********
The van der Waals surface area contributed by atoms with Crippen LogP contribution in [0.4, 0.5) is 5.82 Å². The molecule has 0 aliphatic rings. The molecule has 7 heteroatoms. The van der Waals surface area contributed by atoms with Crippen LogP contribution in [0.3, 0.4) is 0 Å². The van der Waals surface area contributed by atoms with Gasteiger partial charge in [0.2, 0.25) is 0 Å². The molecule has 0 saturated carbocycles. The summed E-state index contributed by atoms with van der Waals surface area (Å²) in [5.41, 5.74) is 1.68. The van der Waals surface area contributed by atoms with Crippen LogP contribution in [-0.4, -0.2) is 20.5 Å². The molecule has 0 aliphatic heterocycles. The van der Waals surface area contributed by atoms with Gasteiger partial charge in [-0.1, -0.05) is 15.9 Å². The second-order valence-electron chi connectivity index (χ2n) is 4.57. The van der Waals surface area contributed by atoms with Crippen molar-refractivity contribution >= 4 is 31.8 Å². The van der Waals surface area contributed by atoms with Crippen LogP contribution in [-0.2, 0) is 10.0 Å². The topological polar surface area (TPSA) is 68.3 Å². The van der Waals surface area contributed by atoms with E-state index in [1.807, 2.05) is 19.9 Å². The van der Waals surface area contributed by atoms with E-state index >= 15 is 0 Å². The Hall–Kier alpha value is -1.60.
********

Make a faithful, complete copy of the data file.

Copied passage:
The van der Waals surface area contributed by atoms with Crippen LogP contribution in [0.4, 0.5) is 5.82 Å². The molecule has 0 aliphatic rings. The molecule has 7 heteroatoms. The van der Waals surface area contributed by atoms with Crippen LogP contribution in [0.3, 0.4) is 0 Å². The van der Waals surface area contributed by atoms with Gasteiger partial charge in [0.2, 0.25) is 0 Å². The molecule has 0 saturated carbocycles. The summed E-state index contributed by atoms with van der Waals surface area (Å²) in [5.41, 5.74) is 1.68. The van der Waals surface area contributed by atoms with Crippen LogP contribution in [-0.4, -0.2) is 20.5 Å². The molecule has 0 aliphatic heterocycles. The van der Waals surface area contributed by atoms with Gasteiger partial charge in [-0.1, -0.05) is 15.9 Å². The second-order valence-electron chi connectivity index (χ2n) is 4.57. The van der Waals surface area contributed by atoms with Crippen molar-refractivity contribution >= 4 is 31.8 Å². The van der Waals surface area contributed by atoms with Crippen LogP contribution in [-0.2, 0) is 10.0 Å². The topological polar surface area (TPSA) is 68.3 Å². The van der Waals surface area contributed by atoms with E-state index in [1.807, 2.05) is 19.9 Å². The van der Waals surface area contributed by atoms with E-state index >= 15 is 0 Å². The Hall–Kier alpha value is -1.60.